Chinchillas Can They Get Wet?

Chinchilla sitting in cage looking through the bars.

Chinchillas are South American rodents that originated in the Andes Mountains. They can withstand frigid temperatures and prefer lying on cool granite, but they are extremely heat sensitive. Many animals prefer to cool off by taking a bath, but chinchillas prefer to do things their own way. prefer dust baths than water baths. These dust baths may appear counterintuitive to individuals who are unfamiliar with chinchilla skin and fur care, but chinchillas know what they're doing. Water baths may actually be harmful to these extraordinarily sensitive dogs, therefore it's critical for owners to understand their specific requirements.

Why Do Chinchillas Take Dust Baths?

Chinchillas take dust showers because their backs naturally produce a lot of oils. A chinchilla's fur will grow greasy and matted if it is unable to take a dust bath. Because Chinchillas' fur is so thin and thick, moisture and oil can easily build up and create a skin irritation. The dust bath absorbs the extra oil and maintains the fur smooth and dry, preventing excess moisture and infection. Dust baths are advised at least twice a week, and the most popular dust bath materials are Fuller's earth or commercial dust bath solutions. Chinchillas adore and will spend all of their time in their dust bath homes or bowls if given the opportunity. This is why, unlike a bottle of water, you should only leave the dust bath house or bowl in your chinchilla's enclosure for 10-15 minutes each time it needs to bathe.

Why Don't Chinchillas Like Water?

Chinchillas know intuitively that rolling around in dust keeps their hair clean and fluffy. Chinchillas do not bathe in water since they have alternative ways to remain cool and clean. Many regions of the Andes highlands, especially where chinchillas normally inhabit, are stony and dry. They're designed to thrive in cold, dry environments, so extra moisture and heat will only cause them difficulties. Chinchillas can't pant or sweat, so they rely on their huge, hairless ears to keep cool. However, just because chinchillas dislike hot weather and bathing, doesn't imply they don't consume water. Chinchillas acquire most of their water from cactus and other plants in the wild, but as pets, they require water bottles to remain hydrated.

What Happens if You Get a Chinchilla Wet?

When a chinchilla gets wet, the thick hair performs a fantastic job of keeping the moisture in. As a result, the fur takes a long time to dry, and fungus can begin to spread and create a skin infection if moisture remains in it for too long. This illness should not be confused with other fur issues that might affect chinchillas, such as and fur-chewing. Fur fungus develops when your chinchilla's fur is damp for an extended period of time; is a defensive mechanism in which your chinchilla releases its fur in an attempt to avoid being trapped; and fur-chewing is when a chinchilla chews on its own or another chinchilla's fur. Furthermore, if the fur remains damp and your chinchilla becomes very cold, it may get a respiratory illness. Antifungal therapies are required for fur fungus, which can cause hair loss, irritation, and skin crusting. Furthermore, your chinchilla may pass the sickness on to other animals or people.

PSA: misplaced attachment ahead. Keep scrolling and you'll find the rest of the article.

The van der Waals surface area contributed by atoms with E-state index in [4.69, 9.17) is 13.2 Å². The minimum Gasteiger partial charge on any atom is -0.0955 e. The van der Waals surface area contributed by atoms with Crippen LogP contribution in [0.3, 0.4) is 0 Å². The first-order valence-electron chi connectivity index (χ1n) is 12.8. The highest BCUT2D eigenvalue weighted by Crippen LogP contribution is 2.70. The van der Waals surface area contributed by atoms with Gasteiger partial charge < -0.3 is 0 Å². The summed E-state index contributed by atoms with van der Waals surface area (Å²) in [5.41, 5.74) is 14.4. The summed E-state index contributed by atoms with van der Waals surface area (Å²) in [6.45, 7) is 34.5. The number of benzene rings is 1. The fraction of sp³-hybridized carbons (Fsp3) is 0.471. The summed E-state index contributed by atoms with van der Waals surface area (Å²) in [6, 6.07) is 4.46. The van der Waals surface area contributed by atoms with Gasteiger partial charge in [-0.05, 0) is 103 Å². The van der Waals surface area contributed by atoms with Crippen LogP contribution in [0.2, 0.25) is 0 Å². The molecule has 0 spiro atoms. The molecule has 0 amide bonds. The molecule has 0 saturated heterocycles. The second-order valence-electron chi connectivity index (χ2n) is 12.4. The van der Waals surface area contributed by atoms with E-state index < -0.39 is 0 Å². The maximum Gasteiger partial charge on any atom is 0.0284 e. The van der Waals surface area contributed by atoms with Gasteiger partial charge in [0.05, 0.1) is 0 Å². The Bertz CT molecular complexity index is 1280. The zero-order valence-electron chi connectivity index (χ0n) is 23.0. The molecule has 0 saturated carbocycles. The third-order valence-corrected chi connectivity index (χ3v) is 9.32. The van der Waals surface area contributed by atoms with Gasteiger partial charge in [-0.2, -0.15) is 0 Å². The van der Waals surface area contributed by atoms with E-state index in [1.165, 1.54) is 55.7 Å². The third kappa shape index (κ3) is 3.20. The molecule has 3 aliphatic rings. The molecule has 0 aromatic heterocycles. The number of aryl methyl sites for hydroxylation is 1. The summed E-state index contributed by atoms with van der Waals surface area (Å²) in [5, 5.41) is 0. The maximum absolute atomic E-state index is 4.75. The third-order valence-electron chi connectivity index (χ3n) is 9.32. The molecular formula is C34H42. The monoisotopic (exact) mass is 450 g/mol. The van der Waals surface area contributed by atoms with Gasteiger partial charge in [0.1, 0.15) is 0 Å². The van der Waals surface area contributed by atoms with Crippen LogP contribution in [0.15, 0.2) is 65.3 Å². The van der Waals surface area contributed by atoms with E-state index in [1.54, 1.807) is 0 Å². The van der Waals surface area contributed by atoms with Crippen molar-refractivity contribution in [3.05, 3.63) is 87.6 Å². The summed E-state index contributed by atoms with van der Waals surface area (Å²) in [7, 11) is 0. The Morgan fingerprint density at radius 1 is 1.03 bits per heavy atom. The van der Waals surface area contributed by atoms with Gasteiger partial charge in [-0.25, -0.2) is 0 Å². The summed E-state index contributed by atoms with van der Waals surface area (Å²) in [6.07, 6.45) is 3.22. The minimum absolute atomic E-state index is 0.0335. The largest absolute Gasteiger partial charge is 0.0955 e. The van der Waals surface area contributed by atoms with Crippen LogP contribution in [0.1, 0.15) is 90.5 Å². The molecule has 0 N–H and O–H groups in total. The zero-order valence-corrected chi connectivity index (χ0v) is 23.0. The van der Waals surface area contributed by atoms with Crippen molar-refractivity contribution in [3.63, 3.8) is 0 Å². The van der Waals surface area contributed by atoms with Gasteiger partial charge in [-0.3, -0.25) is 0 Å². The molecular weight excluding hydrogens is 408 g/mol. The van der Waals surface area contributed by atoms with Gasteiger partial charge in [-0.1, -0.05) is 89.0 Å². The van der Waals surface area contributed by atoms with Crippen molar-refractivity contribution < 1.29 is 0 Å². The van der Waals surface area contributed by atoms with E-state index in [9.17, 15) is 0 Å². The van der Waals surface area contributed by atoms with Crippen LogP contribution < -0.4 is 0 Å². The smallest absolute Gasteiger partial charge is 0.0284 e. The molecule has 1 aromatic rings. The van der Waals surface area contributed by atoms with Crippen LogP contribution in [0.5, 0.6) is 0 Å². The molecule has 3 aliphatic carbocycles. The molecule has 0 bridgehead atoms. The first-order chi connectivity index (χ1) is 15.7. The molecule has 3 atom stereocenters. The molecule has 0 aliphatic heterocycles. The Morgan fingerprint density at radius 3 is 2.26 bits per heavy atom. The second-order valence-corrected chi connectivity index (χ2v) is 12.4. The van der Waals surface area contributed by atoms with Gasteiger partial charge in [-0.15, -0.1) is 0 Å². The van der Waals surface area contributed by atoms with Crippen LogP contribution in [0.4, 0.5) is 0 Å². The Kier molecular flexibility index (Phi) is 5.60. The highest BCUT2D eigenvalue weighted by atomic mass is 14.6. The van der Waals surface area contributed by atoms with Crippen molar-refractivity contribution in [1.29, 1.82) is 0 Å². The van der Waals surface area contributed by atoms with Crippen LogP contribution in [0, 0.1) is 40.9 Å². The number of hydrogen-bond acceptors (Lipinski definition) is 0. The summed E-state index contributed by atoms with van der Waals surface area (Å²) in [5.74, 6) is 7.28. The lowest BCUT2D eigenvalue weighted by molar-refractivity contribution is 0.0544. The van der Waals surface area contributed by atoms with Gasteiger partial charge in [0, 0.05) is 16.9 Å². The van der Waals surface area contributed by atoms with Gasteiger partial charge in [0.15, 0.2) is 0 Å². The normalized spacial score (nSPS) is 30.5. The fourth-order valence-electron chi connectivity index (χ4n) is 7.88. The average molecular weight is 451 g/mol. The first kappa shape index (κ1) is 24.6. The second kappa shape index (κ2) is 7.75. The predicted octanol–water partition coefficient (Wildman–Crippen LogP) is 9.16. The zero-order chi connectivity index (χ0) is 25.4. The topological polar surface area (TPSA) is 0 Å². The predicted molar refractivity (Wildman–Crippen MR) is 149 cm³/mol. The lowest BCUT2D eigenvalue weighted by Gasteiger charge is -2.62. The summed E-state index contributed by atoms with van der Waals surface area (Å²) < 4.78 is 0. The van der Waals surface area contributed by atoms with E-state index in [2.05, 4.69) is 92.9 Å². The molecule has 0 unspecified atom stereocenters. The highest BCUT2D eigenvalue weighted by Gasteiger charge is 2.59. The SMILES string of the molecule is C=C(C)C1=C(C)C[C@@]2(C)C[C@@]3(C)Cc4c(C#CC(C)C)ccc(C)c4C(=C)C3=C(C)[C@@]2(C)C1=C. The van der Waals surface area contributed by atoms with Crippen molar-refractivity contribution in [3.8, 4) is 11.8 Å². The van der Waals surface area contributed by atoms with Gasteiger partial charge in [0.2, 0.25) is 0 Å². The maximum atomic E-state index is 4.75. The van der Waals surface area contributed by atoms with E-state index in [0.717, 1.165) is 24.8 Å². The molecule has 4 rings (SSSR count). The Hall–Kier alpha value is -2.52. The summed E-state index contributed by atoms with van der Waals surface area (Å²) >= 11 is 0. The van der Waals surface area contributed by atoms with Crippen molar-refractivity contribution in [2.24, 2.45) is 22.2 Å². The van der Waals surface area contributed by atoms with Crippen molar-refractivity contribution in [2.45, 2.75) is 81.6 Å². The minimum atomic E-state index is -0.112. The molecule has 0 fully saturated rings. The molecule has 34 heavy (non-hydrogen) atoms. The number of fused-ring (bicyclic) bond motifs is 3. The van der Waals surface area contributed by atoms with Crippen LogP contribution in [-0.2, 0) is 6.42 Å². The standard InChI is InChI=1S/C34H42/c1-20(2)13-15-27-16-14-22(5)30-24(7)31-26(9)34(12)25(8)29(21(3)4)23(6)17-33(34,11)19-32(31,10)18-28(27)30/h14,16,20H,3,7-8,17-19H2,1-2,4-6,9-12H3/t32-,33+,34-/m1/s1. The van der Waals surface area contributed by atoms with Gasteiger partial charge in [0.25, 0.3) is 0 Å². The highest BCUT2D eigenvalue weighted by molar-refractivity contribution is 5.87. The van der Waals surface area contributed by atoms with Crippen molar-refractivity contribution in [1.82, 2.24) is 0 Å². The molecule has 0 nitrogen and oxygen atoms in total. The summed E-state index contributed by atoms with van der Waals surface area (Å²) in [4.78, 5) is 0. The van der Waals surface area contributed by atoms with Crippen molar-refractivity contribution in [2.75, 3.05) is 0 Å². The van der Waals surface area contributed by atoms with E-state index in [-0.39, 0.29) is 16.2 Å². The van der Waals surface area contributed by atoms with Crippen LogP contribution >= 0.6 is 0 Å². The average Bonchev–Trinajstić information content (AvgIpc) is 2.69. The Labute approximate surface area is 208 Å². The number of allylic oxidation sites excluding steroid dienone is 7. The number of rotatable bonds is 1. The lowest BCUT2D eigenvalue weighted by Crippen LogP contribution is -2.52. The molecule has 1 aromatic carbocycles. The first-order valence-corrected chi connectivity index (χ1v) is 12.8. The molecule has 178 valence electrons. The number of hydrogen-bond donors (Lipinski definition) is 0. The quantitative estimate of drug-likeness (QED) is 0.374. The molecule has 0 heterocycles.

What Should You Do If Your Chinchilla Gets Wet?

If your chinchilla becomes wet, carefully towel dry it as much as possible. To offer consistent, cool airflow, place your chinchilla on towels in front of a low-speed fan or a hair drier with a cool setting. Depending on how wet your chinchilla was, this might take a long time. During this long drying procedure, make sure your chinchilla does not become too chilly. Allow your chinchilla to take a dust bath after it feels dry to help absorb any extra moisture on the skin.

Is It Ever Okay For a Chinchilla to Get Wet?

While a drop or two of water won't harm your chinchilla's fur, you should avoid wetting it whenever possible. There are times when a chinchilla has to take a bath in water. In most cases, your chinchilla will receive urine, cleansers, or other potentially toxic materials on them, which will require rinsing.

CITATION

"Donnelly TM, Brown CJ. Guinea pig and chinchilla care and husbandry. Veterinary Clinics of North America: Exotic Animal Practice. 2004;7(2):351-373.", "Rees RG. Some conditions of the skin and fur of chinchilla lanigera. J Small Animal Practice. 1963;4(3):213-225." ;

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